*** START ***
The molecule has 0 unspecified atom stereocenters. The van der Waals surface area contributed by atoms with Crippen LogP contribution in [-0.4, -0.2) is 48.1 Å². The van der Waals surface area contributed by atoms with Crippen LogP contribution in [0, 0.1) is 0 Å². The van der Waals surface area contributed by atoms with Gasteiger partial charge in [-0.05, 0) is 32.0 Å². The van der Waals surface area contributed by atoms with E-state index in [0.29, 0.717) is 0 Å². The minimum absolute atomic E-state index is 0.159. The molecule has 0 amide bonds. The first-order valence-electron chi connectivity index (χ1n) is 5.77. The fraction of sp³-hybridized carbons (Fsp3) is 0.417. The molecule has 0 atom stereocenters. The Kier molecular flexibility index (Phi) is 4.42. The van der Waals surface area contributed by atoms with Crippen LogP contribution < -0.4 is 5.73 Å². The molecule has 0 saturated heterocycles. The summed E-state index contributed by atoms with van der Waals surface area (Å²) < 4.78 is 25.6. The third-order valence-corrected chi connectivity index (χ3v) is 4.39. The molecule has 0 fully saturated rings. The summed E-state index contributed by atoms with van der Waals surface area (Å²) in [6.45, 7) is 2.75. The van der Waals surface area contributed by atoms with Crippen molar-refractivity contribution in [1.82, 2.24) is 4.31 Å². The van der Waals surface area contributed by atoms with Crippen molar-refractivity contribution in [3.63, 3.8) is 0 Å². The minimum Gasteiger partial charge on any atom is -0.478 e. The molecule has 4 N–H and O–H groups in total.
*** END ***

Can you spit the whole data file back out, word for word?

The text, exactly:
The molecule has 0 unspecified atom stereocenters. The van der Waals surface area contributed by atoms with Crippen LogP contribution in [-0.4, -0.2) is 48.1 Å². The van der Waals surface area contributed by atoms with Crippen LogP contribution in [0, 0.1) is 0 Å². The van der Waals surface area contributed by atoms with Gasteiger partial charge in [-0.05, 0) is 32.0 Å². The van der Waals surface area contributed by atoms with E-state index in [0.29, 0.717) is 0 Å². The minimum absolute atomic E-state index is 0.159. The molecule has 0 amide bonds. The first-order valence-electron chi connectivity index (χ1n) is 5.77. The fraction of sp³-hybridized carbons (Fsp3) is 0.417. The molecule has 0 atom stereocenters. The Kier molecular flexibility index (Phi) is 4.42. The van der Waals surface area contributed by atoms with Crippen LogP contribution < -0.4 is 5.73 Å². The molecule has 0 saturated heterocycles. The summed E-state index contributed by atoms with van der Waals surface area (Å²) < 4.78 is 25.6. The third-order valence-corrected chi connectivity index (χ3v) is 4.39. The molecule has 0 fully saturated rings. The summed E-state index contributed by atoms with van der Waals surface area (Å²) in [6.45, 7) is 2.75. The van der Waals surface area contributed by atoms with Crippen molar-refractivity contribution in [1.82, 2.24) is 4.31 Å². The van der Waals surface area contributed by atoms with Crippen molar-refractivity contribution in [3.63, 3.8) is 0 Å². The minimum Gasteiger partial charge on any atom is -0.478 e. The molecule has 4 N–H and O–H groups in total.